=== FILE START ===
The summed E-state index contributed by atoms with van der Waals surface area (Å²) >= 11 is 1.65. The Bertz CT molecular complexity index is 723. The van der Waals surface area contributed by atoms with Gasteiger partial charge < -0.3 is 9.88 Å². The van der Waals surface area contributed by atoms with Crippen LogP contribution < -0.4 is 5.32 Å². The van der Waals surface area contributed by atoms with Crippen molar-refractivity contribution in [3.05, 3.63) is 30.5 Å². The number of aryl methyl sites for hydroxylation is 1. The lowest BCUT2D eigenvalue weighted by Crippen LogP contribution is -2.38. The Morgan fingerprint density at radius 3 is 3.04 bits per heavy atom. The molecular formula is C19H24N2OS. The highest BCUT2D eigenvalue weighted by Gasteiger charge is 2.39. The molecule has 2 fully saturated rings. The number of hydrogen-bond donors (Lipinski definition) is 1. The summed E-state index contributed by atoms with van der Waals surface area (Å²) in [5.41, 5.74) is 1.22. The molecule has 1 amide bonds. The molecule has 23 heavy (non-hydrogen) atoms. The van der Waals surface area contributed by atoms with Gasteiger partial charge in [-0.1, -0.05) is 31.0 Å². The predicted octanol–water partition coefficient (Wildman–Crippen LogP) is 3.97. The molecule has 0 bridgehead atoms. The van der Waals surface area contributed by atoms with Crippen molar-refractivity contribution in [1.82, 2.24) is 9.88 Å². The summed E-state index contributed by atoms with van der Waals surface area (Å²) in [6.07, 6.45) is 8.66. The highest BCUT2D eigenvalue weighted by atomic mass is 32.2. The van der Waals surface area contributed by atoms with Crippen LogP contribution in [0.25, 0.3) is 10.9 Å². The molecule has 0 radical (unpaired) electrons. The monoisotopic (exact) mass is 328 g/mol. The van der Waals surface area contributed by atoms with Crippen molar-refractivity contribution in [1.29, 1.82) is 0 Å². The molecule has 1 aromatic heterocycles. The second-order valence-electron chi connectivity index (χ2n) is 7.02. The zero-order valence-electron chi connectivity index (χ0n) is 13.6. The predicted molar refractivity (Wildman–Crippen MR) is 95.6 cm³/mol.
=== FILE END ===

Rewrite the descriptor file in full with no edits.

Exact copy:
The summed E-state index contributed by atoms with van der Waals surface area (Å²) >= 11 is 1.65. The Bertz CT molecular complexity index is 723. The van der Waals surface area contributed by atoms with Gasteiger partial charge < -0.3 is 9.88 Å². The van der Waals surface area contributed by atoms with Crippen LogP contribution < -0.4 is 5.32 Å². The van der Waals surface area contributed by atoms with Crippen molar-refractivity contribution in [3.05, 3.63) is 30.5 Å². The number of aryl methyl sites for hydroxylation is 1. The lowest BCUT2D eigenvalue weighted by Crippen LogP contribution is -2.38. The Morgan fingerprint density at radius 3 is 3.04 bits per heavy atom. The molecular formula is C19H24N2OS. The highest BCUT2D eigenvalue weighted by Gasteiger charge is 2.39. The molecule has 2 fully saturated rings. The number of hydrogen-bond donors (Lipinski definition) is 1. The summed E-state index contributed by atoms with van der Waals surface area (Å²) in [5.41, 5.74) is 1.22. The molecule has 1 amide bonds. The molecule has 23 heavy (non-hydrogen) atoms. The van der Waals surface area contributed by atoms with Gasteiger partial charge in [-0.1, -0.05) is 31.0 Å². The predicted octanol–water partition coefficient (Wildman–Crippen LogP) is 3.97. The molecule has 0 bridgehead atoms. The van der Waals surface area contributed by atoms with Crippen molar-refractivity contribution in [1.82, 2.24) is 9.88 Å². The summed E-state index contributed by atoms with van der Waals surface area (Å²) in [6.07, 6.45) is 8.66. The highest BCUT2D eigenvalue weighted by atomic mass is 32.2. The van der Waals surface area contributed by atoms with Crippen LogP contribution in [0.25, 0.3) is 10.9 Å². The molecule has 0 radical (unpaired) electrons. The monoisotopic (exact) mass is 328 g/mol. The van der Waals surface area contributed by atoms with Crippen molar-refractivity contribution in [1.29, 1.82) is 0 Å². The molecule has 1 aromatic heterocycles. The second-order valence-electron chi connectivity index (χ2n) is 7.02. The zero-order valence-electron chi connectivity index (χ0n) is 13.6. The predicted molar refractivity (Wildman–Crippen MR) is 95.6 cm³/mol.